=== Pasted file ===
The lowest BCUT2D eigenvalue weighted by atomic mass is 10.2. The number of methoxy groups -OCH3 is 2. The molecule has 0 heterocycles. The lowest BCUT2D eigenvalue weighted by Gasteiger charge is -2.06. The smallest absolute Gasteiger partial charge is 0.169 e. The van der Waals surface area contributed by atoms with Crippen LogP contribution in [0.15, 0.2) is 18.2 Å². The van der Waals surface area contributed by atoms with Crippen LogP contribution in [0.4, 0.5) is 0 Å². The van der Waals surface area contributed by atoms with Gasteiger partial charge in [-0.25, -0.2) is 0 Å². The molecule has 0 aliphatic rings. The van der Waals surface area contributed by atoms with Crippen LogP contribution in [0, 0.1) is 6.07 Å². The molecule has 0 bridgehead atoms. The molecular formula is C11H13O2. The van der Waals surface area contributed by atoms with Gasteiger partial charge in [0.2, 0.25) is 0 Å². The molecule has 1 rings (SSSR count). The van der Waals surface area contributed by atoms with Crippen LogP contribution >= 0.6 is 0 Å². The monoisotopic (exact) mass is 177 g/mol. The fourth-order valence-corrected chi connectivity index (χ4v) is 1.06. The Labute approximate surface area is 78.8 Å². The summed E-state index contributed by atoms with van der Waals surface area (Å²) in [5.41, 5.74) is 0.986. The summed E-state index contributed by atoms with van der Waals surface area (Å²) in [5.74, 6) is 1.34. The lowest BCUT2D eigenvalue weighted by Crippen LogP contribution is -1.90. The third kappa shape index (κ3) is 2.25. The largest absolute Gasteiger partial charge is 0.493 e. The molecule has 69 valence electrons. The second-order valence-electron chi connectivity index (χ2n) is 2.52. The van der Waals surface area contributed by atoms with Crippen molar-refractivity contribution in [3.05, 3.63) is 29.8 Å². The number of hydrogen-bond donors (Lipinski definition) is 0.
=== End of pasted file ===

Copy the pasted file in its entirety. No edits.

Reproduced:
The lowest BCUT2D eigenvalue weighted by atomic mass is 10.2. The number of methoxy groups -OCH3 is 2. The molecule has 0 heterocycles. The lowest BCUT2D eigenvalue weighted by Gasteiger charge is -2.06. The smallest absolute Gasteiger partial charge is 0.169 e. The van der Waals surface area contributed by atoms with Crippen LogP contribution in [0.15, 0.2) is 18.2 Å². The van der Waals surface area contributed by atoms with Crippen LogP contribution in [0.4, 0.5) is 0 Å². The van der Waals surface area contributed by atoms with Gasteiger partial charge in [-0.25, -0.2) is 0 Å². The molecule has 0 aliphatic rings. The van der Waals surface area contributed by atoms with Crippen LogP contribution in [0, 0.1) is 6.07 Å². The molecule has 0 bridgehead atoms. The molecular formula is C11H13O2. The van der Waals surface area contributed by atoms with Gasteiger partial charge in [0.2, 0.25) is 0 Å². The molecule has 1 rings (SSSR count). The van der Waals surface area contributed by atoms with Crippen LogP contribution >= 0.6 is 0 Å². The monoisotopic (exact) mass is 177 g/mol. The fourth-order valence-corrected chi connectivity index (χ4v) is 1.06. The Labute approximate surface area is 78.8 Å². The summed E-state index contributed by atoms with van der Waals surface area (Å²) in [5.41, 5.74) is 0.986. The summed E-state index contributed by atoms with van der Waals surface area (Å²) in [5.74, 6) is 1.34. The lowest BCUT2D eigenvalue weighted by Crippen LogP contribution is -1.90. The third kappa shape index (κ3) is 2.25. The largest absolute Gasteiger partial charge is 0.493 e. The molecule has 69 valence electrons. The second-order valence-electron chi connectivity index (χ2n) is 2.52. The van der Waals surface area contributed by atoms with Crippen molar-refractivity contribution in [3.05, 3.63) is 29.8 Å². The number of hydrogen-bond donors (Lipinski definition) is 0.